A master of patience

Think Long Term

The most difficult part of a Malt Master’s job is keeping an eye on and fine tuning maturing whisky to keep the liquid tasting the same, time after time.

David Stewart, MBE, The Balvenie Malt Master

“During my 57 years in the business, I’ve done a lot of travelling, but my favourite place is still the sampling room,” says David Stewart, MBE, our Balvenie Malt Master.

“I’ve probably nosed more than 400,000 finished samples, cask samples and single barrels over the years. I’ve had a hand in – or should I say nose – blending our full range of The Balvenie, Glenfiddich, Grant’s expressions.”

An industry pioneer

As the longest serving Malt Master in the Scotch whisky industry, David’s built his career on technical ability and a willingness to take creative risks.

His pioneering techniques have transformed the industry’s whisky production methods. In the 1980s he invented cask finishing with our Balvenie Classic range, which were cask finishes matured in American oak and finished off in European oak.

And a decade later, he masterminded the Solera technique that makes our Glenfiddich 15 year old so special. Today, virtually every whisky distillery in the world has cask-finished expressions in their portfolio.

Freedom to innovate

“I’ve always been given the freedom to innovate,” he explains.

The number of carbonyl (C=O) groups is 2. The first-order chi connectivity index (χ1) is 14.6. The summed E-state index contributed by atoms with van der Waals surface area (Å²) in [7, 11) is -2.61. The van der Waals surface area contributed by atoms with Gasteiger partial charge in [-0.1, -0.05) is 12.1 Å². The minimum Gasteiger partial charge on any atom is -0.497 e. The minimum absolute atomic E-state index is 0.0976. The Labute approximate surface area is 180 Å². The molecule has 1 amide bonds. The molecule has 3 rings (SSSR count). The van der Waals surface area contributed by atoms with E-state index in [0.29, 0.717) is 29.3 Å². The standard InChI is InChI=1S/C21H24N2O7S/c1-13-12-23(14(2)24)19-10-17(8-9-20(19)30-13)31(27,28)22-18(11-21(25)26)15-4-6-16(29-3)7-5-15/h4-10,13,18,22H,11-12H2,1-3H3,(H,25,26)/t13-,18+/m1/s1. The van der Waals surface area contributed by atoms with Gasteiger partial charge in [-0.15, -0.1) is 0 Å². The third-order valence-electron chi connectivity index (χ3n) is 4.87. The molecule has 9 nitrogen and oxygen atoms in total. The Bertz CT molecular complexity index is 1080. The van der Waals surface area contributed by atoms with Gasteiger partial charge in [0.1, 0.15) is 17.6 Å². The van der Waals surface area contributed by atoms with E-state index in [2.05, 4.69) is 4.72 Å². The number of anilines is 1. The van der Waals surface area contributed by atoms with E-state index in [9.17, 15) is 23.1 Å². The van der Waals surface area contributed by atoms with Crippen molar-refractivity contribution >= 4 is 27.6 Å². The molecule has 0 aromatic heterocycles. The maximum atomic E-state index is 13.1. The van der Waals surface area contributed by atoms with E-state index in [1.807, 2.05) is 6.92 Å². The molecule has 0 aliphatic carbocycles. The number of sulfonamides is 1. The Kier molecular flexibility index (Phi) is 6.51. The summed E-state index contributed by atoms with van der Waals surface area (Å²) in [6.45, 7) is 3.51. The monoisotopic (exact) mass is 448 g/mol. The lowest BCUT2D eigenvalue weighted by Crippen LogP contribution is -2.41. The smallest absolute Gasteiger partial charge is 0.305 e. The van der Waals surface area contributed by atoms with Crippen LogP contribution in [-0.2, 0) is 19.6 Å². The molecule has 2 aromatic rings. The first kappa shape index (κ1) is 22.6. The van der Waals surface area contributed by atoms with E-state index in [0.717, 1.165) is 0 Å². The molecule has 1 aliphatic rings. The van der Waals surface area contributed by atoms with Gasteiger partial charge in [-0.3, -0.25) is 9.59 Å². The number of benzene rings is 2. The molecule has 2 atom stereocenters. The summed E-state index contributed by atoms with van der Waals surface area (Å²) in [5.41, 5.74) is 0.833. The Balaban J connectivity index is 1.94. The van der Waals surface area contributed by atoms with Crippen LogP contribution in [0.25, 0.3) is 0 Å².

“Wood is really the key. Over the years, we’ve experimented with everything from American oak bourbon barrels and European Oak sherry butts to wine, Madeira, port and rum casks.

"The results merge the whisky with the characteristics of the cask, which is always exciting to explore. And while they may not always be the result you were expecting, as long as you’re putting the spirit into good quality casks then you can be confident about what eventually goes into the bottle.”

“Still, the most difficult part of a Malt Master’s job is keeping an eye on and fine tuning maturing whisky to keep the liquid tasting the same, time after time,” he adds.

“A person with a favourite whisky needs to know that it’ll be exactly the same from bottle to bottle. This can be a challenge with different casks of whisky maturing in different warehouses, where the conditions are varied.”

Which is where David’s experience comes in.

Patience and time

Not only is David a Master Blender, he’s also a master of patience. “Nothing happens quickly when trying to create a new whisky or trying different finishes with different wood types,” he adds.

Training to become a Malt Master takes time, which is why, according to David, one of the key qualities in an apprentice is patience.

David started working with us in 1962 at the age of just 17. During a 12-year apprenticeship, he mastered the complex skills required to create the very finest single malt whisky.

Accolades galore

David’s combination of knowledge and experience built up over the decades have earned him numerous accolades. They include an Icon of Whisky, a Master of the Quaich, the Grand Prix of Gastronomy, and an MBE for his services and innovations to the Scotch whisky industry.

Excited by the future

While he's cut back his workload to spend a bit more time with his family, David says there’s no shortage of projects to get excited about.

“Our warehouse is filled with experiments that may or may not become another expression,” he explains. “And of the ones that do go to market, it’ll be years until you see any of them in a bottle.”

Which is where the need to be patient comes in.

Previous Story Next Story